Looking to resolve the various issues related to U.S. bases in Okinawa and to alleviate the economic and social burden created by them, and bearing in mind the many years of history involved, as well as the regional disparities which have emerged as a result, the Government has been working on socioeconomic promotion in Okinawa. Recently, following the election of Governor Inamine, the Consultative Committee on Promotion of Economic Policies Concerning Okinawa, established in September 1996 to listen to and discuss Okinawan wishes in regard to stimulation and development of Okinawa, was reopened for the first time in around a year, with meetings held in Tokyo on 11 December 1998 and 29 January 1999.

3. Efforts toward regional confidence-building

Efforts toward confidence-building among the countries of the Asia-Pacific are crucial in reducing uncertainty in terms of regional security. The basis for such confidence-building is the awareness and confirmation of each country's intentions through frequent contacts and communication among the concerned officials and people of the countries in the region, and of each country's capabilities through increasing transparency concerning military and defense strength. In 1998, Japan developed closer intra-regional dialogues through sustained summit diplomacy with the major regional powers, including ROK President Kim Dae Jung's visit to Japan, Prime Minister Obuchi's visit to the Russian Federation, and visits to Japan by U.S. President Clinton and PRC President Jiang Zemin. Japan also worked on building intra-regional confidence through, for example, the ASEAN Regional Forum (ARF), a forum for region-wide political and security-related dialogues and cooperation in the Asia-Pacific. On top of these efforts, Japan has recently been promoting security- and defense-related dialogues with countries such as the People's Republic of China, Indonesia and Thailand, with the first-ever security dialogue with the Republic of Korea conducted in June 1998. Other forms of multilateral cooperation in the region include cooperation spearheaded by Japan, the United States and the ROK to contain North Korean nuclear weapon development and the Four-Party Meeting, the members of which comprise the Republic of Korea, the United States, the People's Republic of China and North Korea, but it will be important from a medium- to long-term perspective to continue to explore appropriate frameworks for discussing the stabilization of Northeast Asia.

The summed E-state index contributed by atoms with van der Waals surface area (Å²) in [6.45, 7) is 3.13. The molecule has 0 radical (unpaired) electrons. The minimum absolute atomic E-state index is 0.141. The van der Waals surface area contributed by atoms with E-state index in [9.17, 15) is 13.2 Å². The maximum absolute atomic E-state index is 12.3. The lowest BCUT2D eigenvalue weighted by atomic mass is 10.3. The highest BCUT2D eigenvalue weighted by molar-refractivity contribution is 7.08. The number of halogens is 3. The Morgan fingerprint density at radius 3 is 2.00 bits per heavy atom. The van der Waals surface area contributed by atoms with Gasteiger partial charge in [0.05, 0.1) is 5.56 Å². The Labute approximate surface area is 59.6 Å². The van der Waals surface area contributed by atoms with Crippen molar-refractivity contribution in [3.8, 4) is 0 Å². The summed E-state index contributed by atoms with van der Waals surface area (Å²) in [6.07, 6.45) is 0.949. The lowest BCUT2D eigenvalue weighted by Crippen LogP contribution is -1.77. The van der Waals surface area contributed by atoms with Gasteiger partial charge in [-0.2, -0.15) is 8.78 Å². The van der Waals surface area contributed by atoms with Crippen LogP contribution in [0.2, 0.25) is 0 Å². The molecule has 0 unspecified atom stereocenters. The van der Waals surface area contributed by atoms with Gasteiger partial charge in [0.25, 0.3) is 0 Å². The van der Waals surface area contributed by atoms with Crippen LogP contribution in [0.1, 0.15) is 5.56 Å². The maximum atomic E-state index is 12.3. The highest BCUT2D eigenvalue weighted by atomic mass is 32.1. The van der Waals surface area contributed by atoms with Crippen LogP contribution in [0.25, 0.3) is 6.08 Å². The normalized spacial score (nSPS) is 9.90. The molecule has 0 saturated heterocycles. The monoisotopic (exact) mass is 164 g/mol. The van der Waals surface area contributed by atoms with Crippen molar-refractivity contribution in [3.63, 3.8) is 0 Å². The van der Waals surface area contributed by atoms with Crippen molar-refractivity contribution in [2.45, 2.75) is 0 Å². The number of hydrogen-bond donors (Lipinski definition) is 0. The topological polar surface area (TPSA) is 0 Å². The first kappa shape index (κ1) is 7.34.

At the Second ARF Ministerial Meeting in 1995, participants agreed that the following three-step evolutionary approach should be taken toward achieving ARF objectives: (1) promotion of confidence-building; (2) development of preventative diplomacy; and (3) elaboration of approaches to conflicts. In addition, in order to consider the concrete measures which should be implemented, participants agreed to hold working-level meetings in the three areas of confidence-building, peacekeeping operations and search-and-rescue activities; these meetings have been held in succession since January 1996.

In 1998, confidence-building measures such as a meeting of heads of national defense academies and research institutes and a seminar on the creation of a national defense policy paper were implemented, with ARF activities demonstrating further evolution. At the Fifth ARF Ministerial Meeting in Manila in July, a frank and lively exchange of views took place on the regional situation, including the security implication of the Asian economic crisis, the Myanmar situation and the situation in Cambodia. In particular, at the initiative of the Chair, the Chairman's Statement issued at this meeting expressed grave concern over and strongly deplored the nuclear tests conducted by India and Pakistan, which was a groundbreaking event given that one of the parties involved, India, was also an ARF participant, as well as the consensus-based nature of ARF decision-making.

To improve the security environment in the Asia-Pacific, ARF members must continue to develop and strengthen bilateral and multilateral dialogue frameworks on a number of levels. Given that the Asia-Pacific region is extremely diverse in terms of levels of economic development and political and economic systems, security cooperation in this region is expected to make incremental progress, and continued efforts from all countries will be needed for the achievement of long-term regional stability.